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Learning To Love Our Teachers
Anushka Bhaskar (18) and Zachary Cerniglia (19) consider the importance of gratitude for education.
“If here before me stand both – my Guru [teacher] and Govind [the Almighty], I’d first prostrate to my Guru, because it is he who revealed to me the Govind!”
Anushka: Today we’re pulling from the pages of my culture to glean some wisdom from an Indian poet. Kabir Das was a great Hindu-Muslim poet of the fifteenth century. Renowned for his couplets, originally written in Urdu, Kabir Das held many ideas about the world that still hold today. One of his most famous rhymes tackles an idea quite relevant to the lives of students: reverence to our teachers.
Zac: Reverence to our teachers might be a foreign concept to some of us. After all, we can all think back to that hypercritical teacher who absolutely refused to grant us that A on the paper we worked on all month, even when we incorporated secondary sources, critical thinking, and counterarguments. I’m not bitter; I’m just saying some people don’t recognize a flash of genius when they see it.
Anushka: So, anyways, in this couplet, Kabir presents to us an interesting scenario. Let’s broaden the meaning of the word ‘God’ to include ‘ultimate truth’, whatever it is. If both God – a symbol of whatever truth we obtain – and our teacher stand before us, to whom do we first pay our respects?
Zac: Kabir would argue that without the knowledge our teacher gave us, we wouldn’t recognize truth in the form which it appears to us in, so first we must bow down to our teachers for giving us the lens with which to see the truth.
Gratitude For Education © Amy Baker 2018. Please visit instagram.com/amy_louisebaker
Anushka: Teachers serve as a very essential middleman to truth. Since we can take it that truth would have much less significance without an individual understanding it, we may also agree that teachers are largely responsible for the benevolence that truth carries to individuals and societies alike.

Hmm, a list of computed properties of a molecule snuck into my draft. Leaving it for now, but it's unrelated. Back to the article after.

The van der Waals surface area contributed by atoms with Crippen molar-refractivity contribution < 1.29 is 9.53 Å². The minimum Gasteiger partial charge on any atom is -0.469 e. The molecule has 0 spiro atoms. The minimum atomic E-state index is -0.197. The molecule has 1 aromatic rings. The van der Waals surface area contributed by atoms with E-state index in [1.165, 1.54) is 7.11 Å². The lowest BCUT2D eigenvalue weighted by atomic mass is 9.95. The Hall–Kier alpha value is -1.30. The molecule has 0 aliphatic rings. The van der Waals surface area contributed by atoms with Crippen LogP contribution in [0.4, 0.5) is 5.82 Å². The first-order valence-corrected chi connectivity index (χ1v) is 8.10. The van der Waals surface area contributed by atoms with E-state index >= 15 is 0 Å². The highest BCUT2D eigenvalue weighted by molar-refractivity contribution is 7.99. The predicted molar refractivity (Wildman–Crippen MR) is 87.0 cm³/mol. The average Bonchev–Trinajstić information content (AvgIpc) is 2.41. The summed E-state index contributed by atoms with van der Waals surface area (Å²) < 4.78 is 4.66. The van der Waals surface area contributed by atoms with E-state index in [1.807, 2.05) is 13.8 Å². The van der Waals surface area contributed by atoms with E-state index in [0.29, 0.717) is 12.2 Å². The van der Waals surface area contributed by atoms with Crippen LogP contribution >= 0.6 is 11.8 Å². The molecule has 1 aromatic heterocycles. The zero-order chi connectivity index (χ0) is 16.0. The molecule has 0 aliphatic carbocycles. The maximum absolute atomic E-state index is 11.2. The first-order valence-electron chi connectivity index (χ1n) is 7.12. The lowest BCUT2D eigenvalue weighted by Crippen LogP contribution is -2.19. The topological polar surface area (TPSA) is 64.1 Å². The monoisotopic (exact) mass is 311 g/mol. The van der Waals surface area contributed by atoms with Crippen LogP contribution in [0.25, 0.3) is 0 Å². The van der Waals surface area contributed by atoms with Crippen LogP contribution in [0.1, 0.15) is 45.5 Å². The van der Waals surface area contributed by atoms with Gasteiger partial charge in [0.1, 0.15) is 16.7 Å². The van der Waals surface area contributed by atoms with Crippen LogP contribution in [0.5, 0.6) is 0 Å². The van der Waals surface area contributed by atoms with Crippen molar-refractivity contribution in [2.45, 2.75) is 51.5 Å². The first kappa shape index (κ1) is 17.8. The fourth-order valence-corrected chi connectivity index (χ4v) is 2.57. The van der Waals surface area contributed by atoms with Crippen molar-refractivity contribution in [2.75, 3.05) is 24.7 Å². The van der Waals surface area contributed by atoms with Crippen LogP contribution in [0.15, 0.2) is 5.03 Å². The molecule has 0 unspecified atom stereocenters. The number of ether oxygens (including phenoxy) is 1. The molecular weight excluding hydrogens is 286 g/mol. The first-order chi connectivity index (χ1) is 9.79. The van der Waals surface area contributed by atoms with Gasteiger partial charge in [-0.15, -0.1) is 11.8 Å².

Zac: That reminds me of a connected idea: reverence to our teachers should extend to a reverence of the people we learn from through the books and other media they have produced – because aren’t they also ultimately our teachers?
Anushka: I had the chance to attend a seminar hosted by Harvard Professor of Philosophy Sean Kelly. He introduced a very interesting idea: that students should not underestimate the importance of living in a learning environment conducive to a deep understanding of the authors and people responsible for creating the material which we read and learn from.
Zac: An important consideration when trying to learn a difficult subject is, befriend the subject by befriending – in all respects of the word – your teachers – whether we’re talking about the author of your textbook, the original creator of the ideas it contains, or your professor or instructor.
Anushka: And all lessons are potentially valuable lessons.
Zac: Additionally, gratefulness to our teachers helps us learn better. So we benefit from our thankfulness for the lessons delivered to us, because thankfulness for both the digestible and difficult lessons helps us imbibe the knowledge more easily. It also changes us for the better.
Anushka: Following Kabir’s ideas on reverence to our teachers will make us all better students and learners. And reverence can take many forms. Perhaps one way to show respect for the lessons we’re being taught, is to think constructively but critically about them, and ask questions to further our understanding. When we do this, we too in a way become teachers, and the spiral of learning goes up a cycle. We hope to apply this lesson in our own lives, and ask you to consider doing the same.
© Anushka Bhaskar & Zac Cerniglia 2018
Anushka Bhaskar and Zac Cerniglia are freshman students at Harvard College and St Anselm College respectively.